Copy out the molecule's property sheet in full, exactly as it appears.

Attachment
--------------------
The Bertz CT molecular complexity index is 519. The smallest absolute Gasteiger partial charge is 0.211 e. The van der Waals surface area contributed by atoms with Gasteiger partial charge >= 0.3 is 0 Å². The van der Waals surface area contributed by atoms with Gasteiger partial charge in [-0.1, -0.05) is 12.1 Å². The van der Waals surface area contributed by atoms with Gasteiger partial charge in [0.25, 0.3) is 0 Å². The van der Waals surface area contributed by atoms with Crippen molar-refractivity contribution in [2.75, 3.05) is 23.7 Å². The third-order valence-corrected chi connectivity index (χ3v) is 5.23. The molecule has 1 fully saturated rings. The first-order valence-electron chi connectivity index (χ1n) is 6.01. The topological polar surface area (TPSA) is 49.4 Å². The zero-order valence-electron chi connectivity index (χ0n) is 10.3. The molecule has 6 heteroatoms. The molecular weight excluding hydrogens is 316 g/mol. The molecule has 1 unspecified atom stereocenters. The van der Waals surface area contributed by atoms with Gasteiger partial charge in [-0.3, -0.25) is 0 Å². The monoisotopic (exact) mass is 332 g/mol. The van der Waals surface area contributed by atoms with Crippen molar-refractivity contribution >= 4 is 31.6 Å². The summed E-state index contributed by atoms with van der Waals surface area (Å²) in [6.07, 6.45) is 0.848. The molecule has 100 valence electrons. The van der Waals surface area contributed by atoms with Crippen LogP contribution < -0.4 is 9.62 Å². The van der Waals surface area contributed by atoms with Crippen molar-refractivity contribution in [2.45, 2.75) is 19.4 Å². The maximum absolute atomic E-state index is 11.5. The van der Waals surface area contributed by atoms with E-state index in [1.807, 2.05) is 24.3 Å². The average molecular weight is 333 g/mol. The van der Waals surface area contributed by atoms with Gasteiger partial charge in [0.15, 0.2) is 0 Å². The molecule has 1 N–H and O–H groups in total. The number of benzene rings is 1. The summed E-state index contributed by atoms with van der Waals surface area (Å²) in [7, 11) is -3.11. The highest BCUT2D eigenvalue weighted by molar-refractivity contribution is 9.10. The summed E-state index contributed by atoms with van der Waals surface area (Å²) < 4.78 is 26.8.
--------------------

The Bertz CT molecular complexity index is 519. The smallest absolute Gasteiger partial charge is 0.211 e. The van der Waals surface area contributed by atoms with Gasteiger partial charge >= 0.3 is 0 Å². The van der Waals surface area contributed by atoms with Gasteiger partial charge in [-0.1, -0.05) is 12.1 Å². The van der Waals surface area contributed by atoms with Gasteiger partial charge in [0.25, 0.3) is 0 Å². The van der Waals surface area contributed by atoms with Crippen molar-refractivity contribution in [2.75, 3.05) is 23.7 Å². The third-order valence-corrected chi connectivity index (χ3v) is 5.23. The molecule has 1 fully saturated rings. The first-order valence-electron chi connectivity index (χ1n) is 6.01. The topological polar surface area (TPSA) is 49.4 Å². The zero-order valence-electron chi connectivity index (χ0n) is 10.3. The molecule has 6 heteroatoms. The molecular weight excluding hydrogens is 316 g/mol. The molecule has 1 unspecified atom stereocenters. The van der Waals surface area contributed by atoms with Gasteiger partial charge in [-0.3, -0.25) is 0 Å². The monoisotopic (exact) mass is 332 g/mol. The van der Waals surface area contributed by atoms with Crippen molar-refractivity contribution >= 4 is 31.6 Å². The summed E-state index contributed by atoms with van der Waals surface area (Å²) in [6.07, 6.45) is 0.848. The molecule has 100 valence electrons. The van der Waals surface area contributed by atoms with Crippen LogP contribution < -0.4 is 9.62 Å². The van der Waals surface area contributed by atoms with Crippen molar-refractivity contribution in [2.45, 2.75) is 19.4 Å². The maximum absolute atomic E-state index is 11.5. The van der Waals surface area contributed by atoms with E-state index in [1.807, 2.05) is 24.3 Å². The average molecular weight is 333 g/mol. The van der Waals surface area contributed by atoms with Gasteiger partial charge in [0.15, 0.2) is 0 Å². The molecule has 1 N–H and O–H groups in total. The number of benzene rings is 1. The summed E-state index contributed by atoms with van der Waals surface area (Å²) in [7, 11) is -3.11. The highest BCUT2D eigenvalue weighted by molar-refractivity contribution is 9.10. The summed E-state index contributed by atoms with van der Waals surface area (Å²) < 4.78 is 26.8.